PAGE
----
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What kit should I get?

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  • What kit should I get?

    I want to Brass plate some old piano pedals. I Know they are either cast iron or steel and that I will have to nickle plate first. my question is, are the plug 'N plate kits good to plate this much area. they say for small projects, I just dont know what they are calling small. Aso, they are rusty, how should I clean them before plating?

  • #2
    Re: What kit should I get?

    The plug and plate will work you just need to do a few practice pieces first if you haven?t all ready. As far as cleaning them yes definitely .
    For removing rust I recommend Caswells scrubber wheel removes rust and small blemishes in the metal.
    Form there I would identify the metal you are working with and polish.
    Remember the best finish you start with is the best finish you will end up with
    Jim Eaton


    • #3
      Re: What kit should I get?

      drheelin, as jimcarry said "Remember the best finish you start with is the best finish you will end up with".

      He is not fooling around here.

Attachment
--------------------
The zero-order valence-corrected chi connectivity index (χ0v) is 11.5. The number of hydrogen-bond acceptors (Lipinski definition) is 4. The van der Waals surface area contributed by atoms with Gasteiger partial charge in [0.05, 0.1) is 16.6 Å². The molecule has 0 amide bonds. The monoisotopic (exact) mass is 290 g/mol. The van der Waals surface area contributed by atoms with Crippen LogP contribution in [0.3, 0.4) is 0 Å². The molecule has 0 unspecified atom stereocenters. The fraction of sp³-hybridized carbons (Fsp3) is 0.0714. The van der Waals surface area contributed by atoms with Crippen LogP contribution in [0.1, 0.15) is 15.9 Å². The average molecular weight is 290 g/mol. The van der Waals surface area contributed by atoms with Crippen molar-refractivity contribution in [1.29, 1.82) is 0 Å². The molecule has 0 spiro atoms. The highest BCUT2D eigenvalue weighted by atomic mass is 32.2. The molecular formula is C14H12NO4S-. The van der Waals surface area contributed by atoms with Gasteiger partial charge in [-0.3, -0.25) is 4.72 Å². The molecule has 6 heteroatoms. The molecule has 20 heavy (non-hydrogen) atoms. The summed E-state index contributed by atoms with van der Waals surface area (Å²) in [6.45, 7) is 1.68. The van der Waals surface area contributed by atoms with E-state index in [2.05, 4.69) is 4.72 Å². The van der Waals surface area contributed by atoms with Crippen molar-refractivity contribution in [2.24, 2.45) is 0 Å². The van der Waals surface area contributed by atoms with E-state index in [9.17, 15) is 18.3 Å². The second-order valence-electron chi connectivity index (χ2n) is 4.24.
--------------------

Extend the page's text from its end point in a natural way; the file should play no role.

If you want a mirror surface, the parts must look like a mirror prior to plating.
      Prep work is 99 percent of the plating process.

      The base metal can be finished in (2) ways:

      1. Clean/derust the steel (bead blasting is the best I have found) and then nickel strike, plate a ton of acid copper on the part (to fill in the roughness) then sand and buff the copper to a killer shine and then to the final plating.


      2. Clean/derust/sand/buff the steel to a killer shine and then go to the final plating.

      I have done both methods and it depends on the parts shape and amount of damage.

      If, for instance, the pedals were lightly pitted it would be about the same amount of time and effort to work the steel pedals to a mirror shine, then go to final plating rather then applying multiple copper coats to fill in the pitting.

      If the pits were deep, you will spend too much time working the steel down to a mirror finish.
      It would be better to nickel strike them, plate multiple copper coats (sanding between coats) and then polishing the copper or skip the nickel strike using flash copper instead.

      No matter what method you choose, you should always apply a copper plate for corrosion protection and ease of buffing prior to the final plating.

      George W.
      Orlando, FL